Washington, DC, 18 April 2011 – The House of Representatives passed a Republican budget plan that seeks deep spending cuts for fiscal year 2012 and calls for an overhaul of Medicare. The fiscal year 2012 budget resolution, H Con Res 34, ($1.019 trillion) allocates less discretionary funding than provided for in fiscal year 2010 ($1.091 trillion) and in the President’s budget request ($1.121 trillion).
Passed by a largely party line vote of 235-193 with not a single Democratic vote in support and four Republicans – Reps. Denny Rehberg, R-MT, Walter Jones, R-NC, David McKinley, R-WVA, and Ron Paul, R-TX, joining in opposition.
The resolution sets up discretionary funding levels at pre-fiscal year 2008 levels, which if set for individual programs as opposed to overall caps could be potentially damaging. At this point, it is too early to appreciate which way appropriators may lean.
Adoption of the House Republican plan sets up the likelihood of conflict with both the White House and the Democratic-controlled Senate over spending priorities for the coming fiscal year.
Senate Democrats are expected to unveil their 2012 budget plan after returning from the two-week Easter/Passover spring recess in May.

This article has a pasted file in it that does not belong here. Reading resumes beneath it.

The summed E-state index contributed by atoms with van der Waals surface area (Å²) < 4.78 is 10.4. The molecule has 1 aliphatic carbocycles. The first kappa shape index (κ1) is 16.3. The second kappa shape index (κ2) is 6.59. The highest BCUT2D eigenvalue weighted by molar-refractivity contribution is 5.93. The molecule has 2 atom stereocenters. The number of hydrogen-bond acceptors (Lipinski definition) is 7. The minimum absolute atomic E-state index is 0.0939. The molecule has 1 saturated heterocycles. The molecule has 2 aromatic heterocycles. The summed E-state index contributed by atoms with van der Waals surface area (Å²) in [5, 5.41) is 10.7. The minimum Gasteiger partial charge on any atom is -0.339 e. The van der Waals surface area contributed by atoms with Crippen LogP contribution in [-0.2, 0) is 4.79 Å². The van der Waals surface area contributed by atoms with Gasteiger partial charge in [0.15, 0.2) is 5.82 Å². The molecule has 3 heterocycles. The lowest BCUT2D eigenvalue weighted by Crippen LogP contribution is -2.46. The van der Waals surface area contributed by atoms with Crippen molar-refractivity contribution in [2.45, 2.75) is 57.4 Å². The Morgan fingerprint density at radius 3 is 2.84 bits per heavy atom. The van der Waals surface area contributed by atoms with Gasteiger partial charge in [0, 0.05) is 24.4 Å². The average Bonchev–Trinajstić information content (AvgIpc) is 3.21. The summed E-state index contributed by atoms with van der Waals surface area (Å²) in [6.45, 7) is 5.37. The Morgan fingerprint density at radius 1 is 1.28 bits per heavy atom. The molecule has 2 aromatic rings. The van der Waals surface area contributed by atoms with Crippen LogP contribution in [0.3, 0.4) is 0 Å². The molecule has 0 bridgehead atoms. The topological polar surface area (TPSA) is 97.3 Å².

The budget resolution does not have the force of law, but sets guidelines for other legislation, including spending bills and tax or income bills. A critical function of the resolution is to set parameters for the House Appropriations Committee and its Subcommittees as they plan their fiscal year 2012 spending bills.
Additionally, the resolution includes a number of policy provisions, including plans to shift future Medicare coverage to the private market and a call for a 10 percent reduction in the top individual and corporate tax rates.
Beginning in 2022, under the Republican budget plan, senior citizens and the disabled would receive an annual stipend that would be used to buy private insurance plans of their choice, with stipend funding increasing based on the rate of inflation. President Obama has rejected that proposal indicating that the government could honor commitments and control costs by expanding the authority of a panel of outside experts created under the health care law, depoliticizing payment decisions.
House Democrats offered an alternative proposal that would have continued Medicare without creating a voucher program, set a freeze in non-security discretionary spending for five years and balanced the budget by fiscal year 2018 that was rejected by a largely party-line vote of 166-259.